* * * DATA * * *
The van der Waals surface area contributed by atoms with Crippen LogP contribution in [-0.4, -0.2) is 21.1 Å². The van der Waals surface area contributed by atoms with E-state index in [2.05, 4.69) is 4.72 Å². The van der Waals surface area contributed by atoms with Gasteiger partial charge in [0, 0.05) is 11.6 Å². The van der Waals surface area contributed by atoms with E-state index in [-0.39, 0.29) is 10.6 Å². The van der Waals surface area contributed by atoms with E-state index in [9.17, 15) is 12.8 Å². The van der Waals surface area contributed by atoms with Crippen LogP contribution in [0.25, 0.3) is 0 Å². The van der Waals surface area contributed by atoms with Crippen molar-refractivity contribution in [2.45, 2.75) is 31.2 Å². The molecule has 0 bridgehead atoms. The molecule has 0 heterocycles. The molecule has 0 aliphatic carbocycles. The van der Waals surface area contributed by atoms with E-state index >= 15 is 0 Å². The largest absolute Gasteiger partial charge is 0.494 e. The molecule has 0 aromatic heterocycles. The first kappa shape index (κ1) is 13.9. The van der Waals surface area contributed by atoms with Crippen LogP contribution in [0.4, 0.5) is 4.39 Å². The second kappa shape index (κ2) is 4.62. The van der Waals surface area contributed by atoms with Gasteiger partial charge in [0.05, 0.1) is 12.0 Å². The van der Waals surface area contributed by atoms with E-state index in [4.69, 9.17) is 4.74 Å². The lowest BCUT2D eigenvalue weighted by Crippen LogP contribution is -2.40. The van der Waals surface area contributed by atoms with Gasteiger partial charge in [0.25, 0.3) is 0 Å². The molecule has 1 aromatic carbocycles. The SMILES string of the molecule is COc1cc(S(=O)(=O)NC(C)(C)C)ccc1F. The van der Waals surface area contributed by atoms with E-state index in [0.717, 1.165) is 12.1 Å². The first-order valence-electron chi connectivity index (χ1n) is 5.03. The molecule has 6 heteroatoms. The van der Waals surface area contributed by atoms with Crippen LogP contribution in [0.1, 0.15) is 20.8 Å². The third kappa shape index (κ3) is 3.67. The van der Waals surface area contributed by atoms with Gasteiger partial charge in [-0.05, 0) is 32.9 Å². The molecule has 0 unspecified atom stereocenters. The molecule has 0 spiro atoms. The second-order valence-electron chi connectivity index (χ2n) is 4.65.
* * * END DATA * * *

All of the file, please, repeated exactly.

The van der Waals surface area contributed by atoms with Crippen LogP contribution in [-0.4, -0.2) is 21.1 Å². The van der Waals surface area contributed by atoms with E-state index in [2.05, 4.69) is 4.72 Å². The van der Waals surface area contributed by atoms with Gasteiger partial charge in [0, 0.05) is 11.6 Å². The van der Waals surface area contributed by atoms with E-state index in [-0.39, 0.29) is 10.6 Å². The van der Waals surface area contributed by atoms with E-state index in [9.17, 15) is 12.8 Å². The van der Waals surface area contributed by atoms with Crippen LogP contribution in [0.25, 0.3) is 0 Å². The van der Waals surface area contributed by atoms with Crippen molar-refractivity contribution in [2.45, 2.75) is 31.2 Å². The molecule has 0 bridgehead atoms. The molecule has 0 heterocycles. The molecule has 0 aliphatic carbocycles. The van der Waals surface area contributed by atoms with E-state index >= 15 is 0 Å². The largest absolute Gasteiger partial charge is 0.494 e. The molecule has 0 aromatic heterocycles. The first kappa shape index (κ1) is 13.9. The van der Waals surface area contributed by atoms with Crippen LogP contribution in [0.4, 0.5) is 4.39 Å². The second kappa shape index (κ2) is 4.62. The van der Waals surface area contributed by atoms with Gasteiger partial charge in [0.05, 0.1) is 12.0 Å². The van der Waals surface area contributed by atoms with E-state index in [4.69, 9.17) is 4.74 Å². The lowest BCUT2D eigenvalue weighted by Crippen LogP contribution is -2.40. The van der Waals surface area contributed by atoms with Gasteiger partial charge in [0.25, 0.3) is 0 Å². The molecule has 1 aromatic carbocycles. The SMILES string of the molecule is COc1cc(S(=O)(=O)NC(C)(C)C)ccc1F. The van der Waals surface area contributed by atoms with E-state index in [0.717, 1.165) is 12.1 Å². The first-order valence-electron chi connectivity index (χ1n) is 5.03. The molecule has 6 heteroatoms. The van der Waals surface area contributed by atoms with Crippen LogP contribution in [0.1, 0.15) is 20.8 Å². The third kappa shape index (κ3) is 3.67. The van der Waals surface area contributed by atoms with Gasteiger partial charge in [-0.05, 0) is 32.9 Å². The molecule has 0 unspecified atom stereocenters. The molecule has 0 spiro atoms. The second-order valence-electron chi connectivity index (χ2n) is 4.65.